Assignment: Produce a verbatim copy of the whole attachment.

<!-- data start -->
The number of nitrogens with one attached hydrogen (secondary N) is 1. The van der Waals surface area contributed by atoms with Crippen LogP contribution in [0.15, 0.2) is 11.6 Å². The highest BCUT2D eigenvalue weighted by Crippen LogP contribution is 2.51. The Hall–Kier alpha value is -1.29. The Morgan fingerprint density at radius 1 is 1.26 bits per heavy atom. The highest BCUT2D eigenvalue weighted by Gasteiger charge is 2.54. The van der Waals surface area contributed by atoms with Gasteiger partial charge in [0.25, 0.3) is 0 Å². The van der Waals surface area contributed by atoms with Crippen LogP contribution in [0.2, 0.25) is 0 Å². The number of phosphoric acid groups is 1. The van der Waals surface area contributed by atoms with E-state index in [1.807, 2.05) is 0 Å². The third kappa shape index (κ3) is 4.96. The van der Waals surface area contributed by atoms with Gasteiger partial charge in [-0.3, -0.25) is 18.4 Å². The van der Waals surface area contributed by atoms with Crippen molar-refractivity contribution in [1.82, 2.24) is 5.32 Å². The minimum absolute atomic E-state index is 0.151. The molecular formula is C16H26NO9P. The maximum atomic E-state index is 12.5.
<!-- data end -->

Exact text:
The number of nitrogens with one attached hydrogen (secondary N) is 1. The van der Waals surface area contributed by atoms with Crippen LogP contribution in [0.15, 0.2) is 11.6 Å². The highest BCUT2D eigenvalue weighted by Crippen LogP contribution is 2.51. The Hall–Kier alpha value is -1.29. The Morgan fingerprint density at radius 1 is 1.26 bits per heavy atom. The highest BCUT2D eigenvalue weighted by Gasteiger charge is 2.54. The van der Waals surface area contributed by atoms with Gasteiger partial charge in [0.25, 0.3) is 0 Å². The van der Waals surface area contributed by atoms with Crippen LogP contribution in [0.2, 0.25) is 0 Å². The number of phosphoric acid groups is 1. The van der Waals surface area contributed by atoms with E-state index in [1.807, 2.05) is 0 Å². The third kappa shape index (κ3) is 4.96. The van der Waals surface area contributed by atoms with Gasteiger partial charge in [-0.3, -0.25) is 18.4 Å². The van der Waals surface area contributed by atoms with Crippen molar-refractivity contribution in [1.82, 2.24) is 5.32 Å². The minimum absolute atomic E-state index is 0.151. The molecular formula is C16H26NO9P. The maximum atomic E-state index is 12.5.